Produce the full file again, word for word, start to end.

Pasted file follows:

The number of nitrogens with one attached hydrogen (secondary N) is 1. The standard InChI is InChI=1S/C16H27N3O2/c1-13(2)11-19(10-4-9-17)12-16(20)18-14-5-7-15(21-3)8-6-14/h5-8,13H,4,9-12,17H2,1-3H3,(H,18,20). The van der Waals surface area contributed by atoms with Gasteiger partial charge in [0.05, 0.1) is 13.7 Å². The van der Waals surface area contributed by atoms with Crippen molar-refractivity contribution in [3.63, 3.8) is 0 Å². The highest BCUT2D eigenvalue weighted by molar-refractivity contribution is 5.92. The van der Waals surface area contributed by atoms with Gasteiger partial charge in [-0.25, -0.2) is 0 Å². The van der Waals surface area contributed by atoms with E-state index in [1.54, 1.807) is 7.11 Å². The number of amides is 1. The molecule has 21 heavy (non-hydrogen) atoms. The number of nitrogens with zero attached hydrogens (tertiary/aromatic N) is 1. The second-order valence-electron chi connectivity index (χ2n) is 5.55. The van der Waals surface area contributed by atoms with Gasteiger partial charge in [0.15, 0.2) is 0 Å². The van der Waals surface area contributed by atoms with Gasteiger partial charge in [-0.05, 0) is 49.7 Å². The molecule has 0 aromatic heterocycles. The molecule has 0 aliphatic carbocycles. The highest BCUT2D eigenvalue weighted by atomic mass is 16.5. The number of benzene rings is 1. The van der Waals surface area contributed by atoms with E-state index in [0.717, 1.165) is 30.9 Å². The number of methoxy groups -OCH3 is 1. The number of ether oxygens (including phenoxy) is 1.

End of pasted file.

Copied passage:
The number of nitrogens with one attached hydrogen (secondary N) is 1. The standard InChI is InChI=1S/C16H27N3O2/c1-13(2)11-19(10-4-9-17)12-16(20)18-14-5-7-15(21-3)8-6-14/h5-8,13H,4,9-12,17H2,1-3H3,(H,18,20). The van der Waals surface area contributed by atoms with Gasteiger partial charge in [0.05, 0.1) is 13.7 Å². The van der Waals surface area contributed by atoms with Crippen molar-refractivity contribution in [3.63, 3.8) is 0 Å². The highest BCUT2D eigenvalue weighted by molar-refractivity contribution is 5.92. The van der Waals surface area contributed by atoms with Gasteiger partial charge in [-0.25, -0.2) is 0 Å². The van der Waals surface area contributed by atoms with E-state index in [1.54, 1.807) is 7.11 Å². The number of amides is 1. The molecule has 21 heavy (non-hydrogen) atoms. The number of nitrogens with zero attached hydrogens (tertiary/aromatic N) is 1. The second-order valence-electron chi connectivity index (χ2n) is 5.55. The van der Waals surface area contributed by atoms with Gasteiger partial charge in [0.15, 0.2) is 0 Å². The van der Waals surface area contributed by atoms with Gasteiger partial charge in [-0.05, 0) is 49.7 Å². The molecule has 0 aromatic heterocycles. The molecule has 0 aliphatic carbocycles. The highest BCUT2D eigenvalue weighted by atomic mass is 16.5. The number of benzene rings is 1. The van der Waals surface area contributed by atoms with E-state index in [0.717, 1.165) is 30.9 Å². The number of methoxy groups -OCH3 is 1. The number of ether oxygens (including phenoxy) is 1.